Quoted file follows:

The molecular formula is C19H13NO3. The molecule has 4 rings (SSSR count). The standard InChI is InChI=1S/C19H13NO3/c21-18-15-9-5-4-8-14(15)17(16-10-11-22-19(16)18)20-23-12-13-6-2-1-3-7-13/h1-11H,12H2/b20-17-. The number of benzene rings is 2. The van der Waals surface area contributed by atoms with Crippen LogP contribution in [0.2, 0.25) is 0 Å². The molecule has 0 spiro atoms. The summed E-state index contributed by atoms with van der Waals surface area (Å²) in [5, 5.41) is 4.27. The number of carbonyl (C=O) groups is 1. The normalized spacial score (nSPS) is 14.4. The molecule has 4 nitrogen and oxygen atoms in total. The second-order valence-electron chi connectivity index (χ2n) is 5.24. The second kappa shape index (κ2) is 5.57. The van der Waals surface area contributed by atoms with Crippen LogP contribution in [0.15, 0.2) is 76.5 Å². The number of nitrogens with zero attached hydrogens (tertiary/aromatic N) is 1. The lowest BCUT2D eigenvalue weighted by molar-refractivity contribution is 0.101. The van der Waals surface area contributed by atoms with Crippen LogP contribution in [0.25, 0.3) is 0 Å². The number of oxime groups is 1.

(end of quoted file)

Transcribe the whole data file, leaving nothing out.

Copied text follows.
The molecular formula is C19H13NO3. The molecule has 4 rings (SSSR count). The standard InChI is InChI=1S/C19H13NO3/c21-18-15-9-5-4-8-14(15)17(16-10-11-22-19(16)18)20-23-12-13-6-2-1-3-7-13/h1-11H,12H2/b20-17-. The number of benzene rings is 2. The van der Waals surface area contributed by atoms with Crippen LogP contribution in [0.2, 0.25) is 0 Å². The molecule has 0 spiro atoms. The summed E-state index contributed by atoms with van der Waals surface area (Å²) in [5, 5.41) is 4.27. The number of carbonyl (C=O) groups is 1. The normalized spacial score (nSPS) is 14.4. The molecule has 4 nitrogen and oxygen atoms in total. The second-order valence-electron chi connectivity index (χ2n) is 5.24. The second kappa shape index (κ2) is 5.57. The van der Waals surface area contributed by atoms with Crippen LogP contribution in [0.15, 0.2) is 76.5 Å². The number of nitrogens with zero attached hydrogens (tertiary/aromatic N) is 1. The lowest BCUT2D eigenvalue weighted by molar-refractivity contribution is 0.101. The van der Waals surface area contributed by atoms with Crippen LogP contribution in [0.25, 0.3) is 0 Å². The number of oxime groups is 1.